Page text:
To celebrate our ongoing organization of the Courtenay and District Museum collection, please join us for the first in a Collection Selections series of re-discovered items, including those that became a vital part of life and business in the 20th century and went on to shape the future.
This is the Oliver No. 5, a peculiar typewriter manufactured by The Oliver Typewriter Co. in 1913. Thomas Oliver, a Methodist minister from Woodstock, Ontario, founded his typewriter company in 1895 while on a business trip to Chicago, Illinois. The batwing-like typing bars are the most striking feature of this machine, but this form serves a function. Oliver was frustrated with what he considered a design flaw of typewriters in the early 1890s, and set out to make a machine where he could see the text on the same line as it was typed. According to Oliver, the final piece to solve his mechanical marvel came to him in a dream in which he pictured the unmistakable vertical typing bars.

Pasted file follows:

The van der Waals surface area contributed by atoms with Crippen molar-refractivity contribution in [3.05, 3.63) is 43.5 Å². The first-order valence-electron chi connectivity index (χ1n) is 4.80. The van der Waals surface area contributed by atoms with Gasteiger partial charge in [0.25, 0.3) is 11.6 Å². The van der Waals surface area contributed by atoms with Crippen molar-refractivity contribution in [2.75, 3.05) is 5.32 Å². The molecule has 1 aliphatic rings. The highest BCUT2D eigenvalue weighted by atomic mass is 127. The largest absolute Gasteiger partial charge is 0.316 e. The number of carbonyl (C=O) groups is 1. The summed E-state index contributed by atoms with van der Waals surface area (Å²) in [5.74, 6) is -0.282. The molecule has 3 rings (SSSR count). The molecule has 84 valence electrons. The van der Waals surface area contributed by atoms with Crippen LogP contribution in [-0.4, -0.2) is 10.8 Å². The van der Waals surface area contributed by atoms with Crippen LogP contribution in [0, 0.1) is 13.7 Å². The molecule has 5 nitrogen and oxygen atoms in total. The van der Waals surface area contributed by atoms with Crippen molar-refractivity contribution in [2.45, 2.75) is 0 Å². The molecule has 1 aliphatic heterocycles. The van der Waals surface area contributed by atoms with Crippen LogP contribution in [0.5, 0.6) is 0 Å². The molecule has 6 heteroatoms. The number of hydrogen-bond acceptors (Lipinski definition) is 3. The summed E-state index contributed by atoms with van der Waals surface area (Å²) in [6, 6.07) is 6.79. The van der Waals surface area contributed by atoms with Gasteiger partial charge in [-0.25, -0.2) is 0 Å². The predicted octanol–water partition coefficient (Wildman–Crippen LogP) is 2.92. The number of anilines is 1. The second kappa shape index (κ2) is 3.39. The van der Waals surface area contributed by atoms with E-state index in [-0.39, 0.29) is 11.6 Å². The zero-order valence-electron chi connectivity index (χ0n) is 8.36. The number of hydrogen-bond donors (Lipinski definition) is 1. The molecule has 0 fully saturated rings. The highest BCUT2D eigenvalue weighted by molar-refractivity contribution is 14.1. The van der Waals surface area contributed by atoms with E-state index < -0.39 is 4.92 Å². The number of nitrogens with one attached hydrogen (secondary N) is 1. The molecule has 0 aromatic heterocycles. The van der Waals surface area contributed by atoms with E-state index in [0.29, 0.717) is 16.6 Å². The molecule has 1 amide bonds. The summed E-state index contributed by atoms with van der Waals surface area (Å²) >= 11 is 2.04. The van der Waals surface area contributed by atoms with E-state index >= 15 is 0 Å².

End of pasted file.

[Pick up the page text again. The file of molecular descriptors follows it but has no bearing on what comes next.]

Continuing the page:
“The Oliver Typewriter No. 5, which is now being placed on the market, is the ‘last word’ in typewriters—a Symphony in Steel. It is scientific in principle, flawless in construction, accurate in adjustment, splendidly efficient in operation.”
From the Oliver Typewriter Co. catalog, 1908.
While other Oliver typewriters followed, the No. 5 was the last model overseen by Thomas Oliver who died in 1909. In the late 1940s, the Denman Island General Store sold this 30 lb relic, hopefully for less than its original $100 price tag (which would equate to well over $2000 in 2022). The museum accepted it as a generous donation in 1972.
Click this link for further reading on the history of the Oliver No. 5